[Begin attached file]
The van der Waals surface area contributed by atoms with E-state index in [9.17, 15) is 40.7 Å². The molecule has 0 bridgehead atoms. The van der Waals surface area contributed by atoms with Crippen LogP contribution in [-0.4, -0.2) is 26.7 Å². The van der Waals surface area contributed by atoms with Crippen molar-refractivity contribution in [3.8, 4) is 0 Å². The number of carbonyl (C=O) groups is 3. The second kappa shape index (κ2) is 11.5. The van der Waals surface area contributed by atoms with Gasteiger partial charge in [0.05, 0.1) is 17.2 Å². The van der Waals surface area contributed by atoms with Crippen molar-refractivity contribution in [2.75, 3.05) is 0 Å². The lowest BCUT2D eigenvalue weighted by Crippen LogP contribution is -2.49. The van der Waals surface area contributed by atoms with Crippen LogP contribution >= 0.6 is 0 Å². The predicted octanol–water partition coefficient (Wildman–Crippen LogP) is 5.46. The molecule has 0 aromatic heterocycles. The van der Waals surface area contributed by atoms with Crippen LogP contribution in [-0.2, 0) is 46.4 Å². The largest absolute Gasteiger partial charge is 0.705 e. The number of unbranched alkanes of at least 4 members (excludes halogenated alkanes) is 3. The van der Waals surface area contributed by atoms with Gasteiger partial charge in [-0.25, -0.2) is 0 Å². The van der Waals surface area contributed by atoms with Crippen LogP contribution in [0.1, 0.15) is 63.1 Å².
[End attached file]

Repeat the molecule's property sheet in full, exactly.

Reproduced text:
The van der Waals surface area contributed by atoms with E-state index in [9.17, 15) is 40.7 Å². The molecule has 0 bridgehead atoms. The van der Waals surface area contributed by atoms with Crippen LogP contribution in [-0.4, -0.2) is 26.7 Å². The van der Waals surface area contributed by atoms with Crippen molar-refractivity contribution in [3.8, 4) is 0 Å². The number of carbonyl (C=O) groups is 3. The second kappa shape index (κ2) is 11.5. The van der Waals surface area contributed by atoms with Gasteiger partial charge in [0.05, 0.1) is 17.2 Å². The van der Waals surface area contributed by atoms with Crippen molar-refractivity contribution in [2.75, 3.05) is 0 Å². The lowest BCUT2D eigenvalue weighted by Crippen LogP contribution is -2.49. The van der Waals surface area contributed by atoms with Crippen LogP contribution >= 0.6 is 0 Å². The predicted octanol–water partition coefficient (Wildman–Crippen LogP) is 5.46. The molecule has 0 aromatic heterocycles. The van der Waals surface area contributed by atoms with Crippen LogP contribution in [-0.2, 0) is 46.4 Å². The largest absolute Gasteiger partial charge is 0.705 e. The number of unbranched alkanes of at least 4 members (excludes halogenated alkanes) is 3. The van der Waals surface area contributed by atoms with Gasteiger partial charge in [-0.25, -0.2) is 0 Å². The van der Waals surface area contributed by atoms with Crippen LogP contribution in [0.1, 0.15) is 63.1 Å².